Apparently People Kept Trying To Use The 500 Year Old Basin...

After looking at the main buildings we went into a few of the museums. These we found particularly hard to swallow. In one they presented a stick and claimed it was Moses' staff used to part the red sea. It's survived surprisingly well for a 3000 year old piece of wood! They also displayed the hand of John the Baptist (coated in gold and jewels) and Joseph's hat (a very Ottoman turban)! Apparently when the Ottomans conquered Egypt in the 1500s it was standard for the sultan to return with religious relics to show his power and that God supports his cause. So that probably explains where they came from, but it does seem a little ridiculous to continue to present them in a museum setting with signs saying '1000BC' next to them... They had a number of relics from Mohammed also, but these were also presented strangely. Even within one gallery their signs would have conflicting information about Mohammed's date of birth or upbringing or accomplishments which seemed very odd for such an important religious figure. Everything had a big 'UNESCO' stamp on it as though they'd gone through, fact checked and given it a tick of international approval, glossing over that the stamp was for the architecture, not the artefacts.

After the religious treasures we went to look at the gold and jewels treasures, but at this point the place was getting so packed we were unable to get closer than 5 rows back from the displays. In a dimly lit room through smudged glass we couldn't see an awful lot. Looking at the masses of people now circling the palace grounds and listening to our grumbly stomachs we decided to leave for a late lunch rather than persisting.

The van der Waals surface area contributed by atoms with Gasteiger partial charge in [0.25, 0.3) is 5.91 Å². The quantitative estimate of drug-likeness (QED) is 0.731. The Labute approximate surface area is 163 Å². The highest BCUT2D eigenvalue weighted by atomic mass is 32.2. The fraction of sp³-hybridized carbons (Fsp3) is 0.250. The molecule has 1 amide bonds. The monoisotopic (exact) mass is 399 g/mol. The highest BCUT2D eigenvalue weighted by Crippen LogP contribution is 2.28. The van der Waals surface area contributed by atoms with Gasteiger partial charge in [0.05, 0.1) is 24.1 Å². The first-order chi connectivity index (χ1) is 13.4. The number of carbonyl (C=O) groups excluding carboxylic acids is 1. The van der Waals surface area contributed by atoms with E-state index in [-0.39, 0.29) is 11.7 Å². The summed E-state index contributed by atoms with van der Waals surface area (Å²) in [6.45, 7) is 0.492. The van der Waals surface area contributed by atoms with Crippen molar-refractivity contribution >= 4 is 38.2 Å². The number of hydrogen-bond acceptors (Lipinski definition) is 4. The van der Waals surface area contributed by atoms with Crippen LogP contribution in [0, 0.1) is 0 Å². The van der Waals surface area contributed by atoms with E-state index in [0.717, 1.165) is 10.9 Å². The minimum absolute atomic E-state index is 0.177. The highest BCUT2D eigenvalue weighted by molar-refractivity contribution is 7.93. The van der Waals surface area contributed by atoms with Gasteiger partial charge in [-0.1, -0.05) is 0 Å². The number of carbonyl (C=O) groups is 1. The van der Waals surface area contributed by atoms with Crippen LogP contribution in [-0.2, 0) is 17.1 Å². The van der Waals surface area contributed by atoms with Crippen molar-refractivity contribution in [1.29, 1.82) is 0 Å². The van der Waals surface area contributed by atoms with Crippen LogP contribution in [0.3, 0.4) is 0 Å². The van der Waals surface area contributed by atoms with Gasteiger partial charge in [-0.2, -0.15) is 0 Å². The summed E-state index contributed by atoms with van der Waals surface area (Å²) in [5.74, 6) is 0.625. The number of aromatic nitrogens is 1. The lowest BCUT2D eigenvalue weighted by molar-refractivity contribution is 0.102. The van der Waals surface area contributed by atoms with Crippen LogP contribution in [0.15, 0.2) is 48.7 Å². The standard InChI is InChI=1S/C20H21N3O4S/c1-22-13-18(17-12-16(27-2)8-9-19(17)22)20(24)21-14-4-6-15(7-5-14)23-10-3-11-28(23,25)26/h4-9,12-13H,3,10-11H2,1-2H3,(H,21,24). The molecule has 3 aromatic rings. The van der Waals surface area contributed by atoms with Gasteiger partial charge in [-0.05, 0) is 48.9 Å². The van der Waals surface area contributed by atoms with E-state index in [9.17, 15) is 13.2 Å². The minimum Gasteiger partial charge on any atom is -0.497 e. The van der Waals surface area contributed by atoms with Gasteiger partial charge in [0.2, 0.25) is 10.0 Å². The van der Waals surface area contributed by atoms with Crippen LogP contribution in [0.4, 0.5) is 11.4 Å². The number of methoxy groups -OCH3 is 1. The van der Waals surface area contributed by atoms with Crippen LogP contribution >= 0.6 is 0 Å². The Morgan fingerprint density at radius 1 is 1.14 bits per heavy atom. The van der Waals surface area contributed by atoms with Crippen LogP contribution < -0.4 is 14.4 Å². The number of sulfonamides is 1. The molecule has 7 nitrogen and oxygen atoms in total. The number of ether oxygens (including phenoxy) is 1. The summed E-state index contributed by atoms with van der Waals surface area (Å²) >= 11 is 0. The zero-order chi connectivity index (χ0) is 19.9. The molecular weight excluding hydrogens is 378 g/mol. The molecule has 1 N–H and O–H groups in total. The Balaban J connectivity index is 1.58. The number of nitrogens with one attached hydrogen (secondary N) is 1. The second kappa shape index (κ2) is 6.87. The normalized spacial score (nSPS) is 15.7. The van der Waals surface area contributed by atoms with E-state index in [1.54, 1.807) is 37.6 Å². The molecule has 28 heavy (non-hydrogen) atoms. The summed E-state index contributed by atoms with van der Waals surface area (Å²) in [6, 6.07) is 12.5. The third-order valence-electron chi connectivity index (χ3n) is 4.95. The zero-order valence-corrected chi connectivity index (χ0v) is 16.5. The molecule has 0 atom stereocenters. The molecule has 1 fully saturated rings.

One Thing Istanbul Has Going For It- Gorgeous Flowers Even At Creepy Palaces

After a long walk we found a place Pat deemed suitable for a kebab. It was pretty darn good- they cooked capsicum and onion in the stick of kebab meat to infuse the flavour, and they used a delicious spicy sauce. Mmm. The rain was persisting so we decided to try for a little afternoon snooze.

After a break from life (interrupted at 5pm for the blasting music of prayer time) we ventured out for dinner. Taksim square was full of police and armored vehicles. A little nervous with the history of violent riots in this square we walked a little further and around a corner to confront a street packed shoulder to shoulder with thousands of people all facing the square. No shouting or chanting or anything, but didn't look promising. We decided rather than wandering in like we might have in Thailand, we'd just find somewhere else to eat. We edged quietly away and on the other end of the square found a little restaurant to eat.

And More Cats

We had some fairly good lamb and (what else) pide, but at the end the sneaky snake waiter tried to overcharge us on the bill (told us how much it was, didn't match with our math, we asked to see the bill, he tried to evade then eventually agreed and when it showed a much smaller cost he pretended he thought we'd had a bunch of entrees as well). Unfortunately this left a sour taste in our mouths after an already average day, so we called it quits and headed home to try for a better night's sleep.

Posted by katepluspat 08:06 Archived in Turkey

Email this entryFacebookStumbleUpon

Table of contents

Be the first to comment on this entry.

Comments on this blog entry are now closed to non-Travellerspoint members. You can still leave a comment if you are a member of Travellerspoint.